The next time we went to LADS I was in my new Vette and it had just been driven over to the airport to get a tank full of aviation gas. That really didn’t give me much of an edge because everybody was burning some form of booster (in the old days we used mothballs back when they contained naphthalene). But maybe the last-minute visit to the Cherry & 101 Garage for a dyno tune would do the trick.”
The Vette was first matched with a white 1961 Corvette fuelie. Two stunning cars, each with red interior, inched side by side down the funnel to the starting line. The amber light for staging popped on as the officials worked us into position…then the amber warning light was lit and in the next instant the ’61 was off with wheels spinning but instead of getting the green start we got the red foul light. The public address system roared, the grandstand moaned and the driver was halfway down the track before he realized what had happened. He had to turn around and drive back past the heckling fans to get repositioned for another go. The Vette had never moved so obvious was the false start. The next try was clean and it felt just like the old days in Bedford (we had a flagman rather than lights) except with lots more power…the Vette taking the lead from the start and widening the gap at the finish. The crowd liked it and so did I. Next the Vette was paired with a triple black, big brake 1962 fuelie. This one was closer but the Vette kept her lead all the way on the stickiest track I’d ever been on, turning in a speed of 103 mph with a lapsed time of thirteen seconds. The crowd went wild. My dirt track racing at Shrader Field and the drag strip experiences back home combined with the well-tuned Vette had carried the day. Wherever the old 1954 Ford was she had to be smiling.
Afterward Jack and I drove over to T Lords at 5864 E 2nd Street in Naples to attend a very special weekly event. It was called the “Dollar Drown” and for one dollar your hand would be ink-stamped and for the next two hours, if you got there on time, you could drink all the frosties you wanted…talking with girls and being served by scantily clad cocktail waitresses weaving through the crowd with their trays of pitchers and glasses. Included would be all the beans and franks you could eat placed on the side bar and re-supplied continuously.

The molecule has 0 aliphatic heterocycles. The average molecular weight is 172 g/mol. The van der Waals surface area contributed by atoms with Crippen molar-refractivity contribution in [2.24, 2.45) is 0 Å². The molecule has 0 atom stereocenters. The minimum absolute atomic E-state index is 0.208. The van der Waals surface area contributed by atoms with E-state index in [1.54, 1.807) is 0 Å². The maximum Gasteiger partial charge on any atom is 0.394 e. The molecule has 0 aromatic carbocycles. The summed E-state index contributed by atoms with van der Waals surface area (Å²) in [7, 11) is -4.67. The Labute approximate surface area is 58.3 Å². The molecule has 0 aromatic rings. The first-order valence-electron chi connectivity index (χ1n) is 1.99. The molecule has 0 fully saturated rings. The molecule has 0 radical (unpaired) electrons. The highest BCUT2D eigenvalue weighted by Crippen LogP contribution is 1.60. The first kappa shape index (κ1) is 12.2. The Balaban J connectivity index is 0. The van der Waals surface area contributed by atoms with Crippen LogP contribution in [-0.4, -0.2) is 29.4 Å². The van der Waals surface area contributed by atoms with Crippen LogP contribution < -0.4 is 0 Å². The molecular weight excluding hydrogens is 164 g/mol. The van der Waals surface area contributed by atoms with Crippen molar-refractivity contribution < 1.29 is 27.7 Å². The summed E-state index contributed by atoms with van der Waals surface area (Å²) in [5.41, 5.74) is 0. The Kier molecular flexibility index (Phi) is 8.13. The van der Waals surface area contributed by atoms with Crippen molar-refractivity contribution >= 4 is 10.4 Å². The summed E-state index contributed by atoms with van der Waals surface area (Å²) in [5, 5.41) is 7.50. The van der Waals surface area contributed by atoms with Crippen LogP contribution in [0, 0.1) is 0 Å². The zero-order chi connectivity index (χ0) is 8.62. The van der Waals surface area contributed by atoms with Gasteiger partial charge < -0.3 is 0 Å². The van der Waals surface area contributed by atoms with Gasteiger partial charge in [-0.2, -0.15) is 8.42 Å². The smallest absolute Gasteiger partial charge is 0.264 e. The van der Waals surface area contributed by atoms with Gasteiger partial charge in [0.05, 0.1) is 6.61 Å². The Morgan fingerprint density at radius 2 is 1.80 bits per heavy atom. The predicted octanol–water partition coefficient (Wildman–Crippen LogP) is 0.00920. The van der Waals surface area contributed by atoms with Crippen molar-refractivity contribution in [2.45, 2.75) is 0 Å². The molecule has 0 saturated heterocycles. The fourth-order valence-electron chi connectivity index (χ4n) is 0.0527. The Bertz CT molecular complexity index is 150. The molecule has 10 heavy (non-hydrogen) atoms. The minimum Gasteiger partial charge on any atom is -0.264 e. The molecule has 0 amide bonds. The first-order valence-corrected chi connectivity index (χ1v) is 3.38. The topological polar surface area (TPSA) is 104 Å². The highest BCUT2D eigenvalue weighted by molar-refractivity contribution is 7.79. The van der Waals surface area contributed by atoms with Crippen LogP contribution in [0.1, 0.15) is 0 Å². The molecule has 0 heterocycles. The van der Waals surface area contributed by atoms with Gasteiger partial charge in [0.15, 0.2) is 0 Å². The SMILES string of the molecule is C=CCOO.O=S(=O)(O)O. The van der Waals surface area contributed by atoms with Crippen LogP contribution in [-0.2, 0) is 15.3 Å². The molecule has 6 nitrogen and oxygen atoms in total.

She proudly stood guard outside waiting to take us home safely. The Vette knew we were celebrating and would need her protection more than ever. She was also developing a taste for high-octane herself.
It was in the early morning hours of December 3, 1972…after nearly twenty thousand fans from all over the country had cheered the Funny Cars and Top Eliminators to victory, and then tore down fences and hauled away anything that could possibly be considered a souvenir…that Lions Drag Strip officially closed. Ironically it had been its most successful year ever with over seventy thousand dollars turned over to charity. But after eighteen seasons the Harbor Commission, using noise complaints voiced by residents of nearby expanding communities as justification, revoked the raceway’s permit with a thirty-day notice leaving no time to mount an appeal. The real reason for the action, some suggested, was that the harbor needed the land for its own explosive growth.
The world’s quickest and fastest drag strip…that had enjoyed so many “firsts” like night racing and the Christmas tree light starting system and had made legends of so many cars and drivers…was replaced by warehouses used to store foreign shipping containers filled with demand goods from overseas. Progress had once again prevailed, as it always does in the end, but like so many places chronicled in these adventures the memories live on...and thus so the enjoyment of being there yourself for a moment or two.
On March 16, 1988, Mickey Thompson and his wife, Trudy, were killed execution style by two gunmen at their home in Bradbury, California, in the foothills of the San Gabriel Mountains. It would take almost nineteen years for justice to be rendered when, in 2007, a former business partner was found guilty of two counts of murder and sentenced to life without parole. The actual shooters were never identified.